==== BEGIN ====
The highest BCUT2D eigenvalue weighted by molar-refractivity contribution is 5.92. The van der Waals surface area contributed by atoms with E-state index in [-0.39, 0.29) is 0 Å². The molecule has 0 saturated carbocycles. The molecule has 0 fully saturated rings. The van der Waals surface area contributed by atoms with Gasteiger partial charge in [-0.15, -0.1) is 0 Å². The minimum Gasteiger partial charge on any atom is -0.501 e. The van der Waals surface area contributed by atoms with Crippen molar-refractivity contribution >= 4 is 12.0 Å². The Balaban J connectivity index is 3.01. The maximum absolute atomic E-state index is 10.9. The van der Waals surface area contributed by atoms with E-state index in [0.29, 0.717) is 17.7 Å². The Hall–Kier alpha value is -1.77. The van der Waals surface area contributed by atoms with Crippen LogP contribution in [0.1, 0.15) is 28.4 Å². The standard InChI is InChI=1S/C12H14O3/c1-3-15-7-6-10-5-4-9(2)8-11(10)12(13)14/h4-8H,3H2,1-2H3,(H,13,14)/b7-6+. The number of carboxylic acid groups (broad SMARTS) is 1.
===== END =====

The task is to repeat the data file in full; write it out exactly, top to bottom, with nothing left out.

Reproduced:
The highest BCUT2D eigenvalue weighted by molar-refractivity contribution is 5.92. The van der Waals surface area contributed by atoms with E-state index in [-0.39, 0.29) is 0 Å². The molecule has 0 saturated carbocycles. The molecule has 0 fully saturated rings. The van der Waals surface area contributed by atoms with Gasteiger partial charge in [-0.15, -0.1) is 0 Å². The minimum Gasteiger partial charge on any atom is -0.501 e. The van der Waals surface area contributed by atoms with Crippen molar-refractivity contribution >= 4 is 12.0 Å². The Balaban J connectivity index is 3.01. The maximum absolute atomic E-state index is 10.9. The van der Waals surface area contributed by atoms with E-state index in [0.29, 0.717) is 17.7 Å². The Hall–Kier alpha value is -1.77. The van der Waals surface area contributed by atoms with Crippen LogP contribution in [0.1, 0.15) is 28.4 Å². The standard InChI is InChI=1S/C12H14O3/c1-3-15-7-6-10-5-4-9(2)8-11(10)12(13)14/h4-8H,3H2,1-2H3,(H,13,14)/b7-6+. The number of carboxylic acid groups (broad SMARTS) is 1.